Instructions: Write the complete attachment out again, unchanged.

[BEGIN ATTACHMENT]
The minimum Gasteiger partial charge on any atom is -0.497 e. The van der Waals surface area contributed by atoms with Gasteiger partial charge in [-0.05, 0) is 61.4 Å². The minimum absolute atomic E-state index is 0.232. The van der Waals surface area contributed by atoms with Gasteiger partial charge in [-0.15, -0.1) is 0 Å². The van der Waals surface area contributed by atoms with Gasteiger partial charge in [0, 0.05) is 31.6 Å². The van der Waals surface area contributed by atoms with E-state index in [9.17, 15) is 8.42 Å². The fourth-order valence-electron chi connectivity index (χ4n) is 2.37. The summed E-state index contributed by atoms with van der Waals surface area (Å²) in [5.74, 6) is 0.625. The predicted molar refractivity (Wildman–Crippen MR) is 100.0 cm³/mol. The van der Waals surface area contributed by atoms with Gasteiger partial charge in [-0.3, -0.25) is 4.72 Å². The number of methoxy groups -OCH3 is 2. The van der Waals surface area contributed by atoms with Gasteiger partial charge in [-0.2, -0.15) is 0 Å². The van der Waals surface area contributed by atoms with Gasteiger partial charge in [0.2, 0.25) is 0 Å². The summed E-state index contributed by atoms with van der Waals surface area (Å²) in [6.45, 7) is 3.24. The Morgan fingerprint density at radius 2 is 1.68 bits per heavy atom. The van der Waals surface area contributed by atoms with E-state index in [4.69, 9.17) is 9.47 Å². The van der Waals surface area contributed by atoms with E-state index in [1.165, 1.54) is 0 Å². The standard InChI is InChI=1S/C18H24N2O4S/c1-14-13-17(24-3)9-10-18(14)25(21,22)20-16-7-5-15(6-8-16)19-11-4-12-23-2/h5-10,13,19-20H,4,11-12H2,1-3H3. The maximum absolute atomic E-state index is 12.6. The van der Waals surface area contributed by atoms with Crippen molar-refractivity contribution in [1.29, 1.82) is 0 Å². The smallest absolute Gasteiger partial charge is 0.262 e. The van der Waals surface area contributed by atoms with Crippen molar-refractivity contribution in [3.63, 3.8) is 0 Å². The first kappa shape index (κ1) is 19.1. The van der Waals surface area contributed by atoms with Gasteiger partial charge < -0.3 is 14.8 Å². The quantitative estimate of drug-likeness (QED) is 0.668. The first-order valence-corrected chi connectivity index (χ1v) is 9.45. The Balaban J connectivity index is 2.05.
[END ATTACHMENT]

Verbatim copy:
The minimum Gasteiger partial charge on any atom is -0.497 e. The van der Waals surface area contributed by atoms with Gasteiger partial charge in [-0.05, 0) is 61.4 Å². The minimum absolute atomic E-state index is 0.232. The van der Waals surface area contributed by atoms with Gasteiger partial charge in [-0.15, -0.1) is 0 Å². The van der Waals surface area contributed by atoms with Gasteiger partial charge in [0, 0.05) is 31.6 Å². The van der Waals surface area contributed by atoms with E-state index in [9.17, 15) is 8.42 Å². The fourth-order valence-electron chi connectivity index (χ4n) is 2.37. The summed E-state index contributed by atoms with van der Waals surface area (Å²) in [5.74, 6) is 0.625. The predicted molar refractivity (Wildman–Crippen MR) is 100.0 cm³/mol. The van der Waals surface area contributed by atoms with Gasteiger partial charge in [-0.3, -0.25) is 4.72 Å². The number of methoxy groups -OCH3 is 2. The van der Waals surface area contributed by atoms with Gasteiger partial charge in [-0.2, -0.15) is 0 Å². The van der Waals surface area contributed by atoms with Gasteiger partial charge in [0.2, 0.25) is 0 Å². The summed E-state index contributed by atoms with van der Waals surface area (Å²) in [6.45, 7) is 3.24. The Morgan fingerprint density at radius 2 is 1.68 bits per heavy atom. The van der Waals surface area contributed by atoms with E-state index in [4.69, 9.17) is 9.47 Å². The van der Waals surface area contributed by atoms with E-state index in [1.165, 1.54) is 0 Å². The standard InChI is InChI=1S/C18H24N2O4S/c1-14-13-17(24-3)9-10-18(14)25(21,22)20-16-7-5-15(6-8-16)19-11-4-12-23-2/h5-10,13,19-20H,4,11-12H2,1-3H3. The maximum absolute atomic E-state index is 12.6. The van der Waals surface area contributed by atoms with Crippen molar-refractivity contribution in [1.29, 1.82) is 0 Å². The smallest absolute Gasteiger partial charge is 0.262 e. The van der Waals surface area contributed by atoms with Crippen molar-refractivity contribution in [3.63, 3.8) is 0 Å². The first kappa shape index (κ1) is 19.1. The van der Waals surface area contributed by atoms with Gasteiger partial charge < -0.3 is 14.8 Å². The quantitative estimate of drug-likeness (QED) is 0.668. The first-order valence-corrected chi connectivity index (χ1v) is 9.45. The Balaban J connectivity index is 2.05.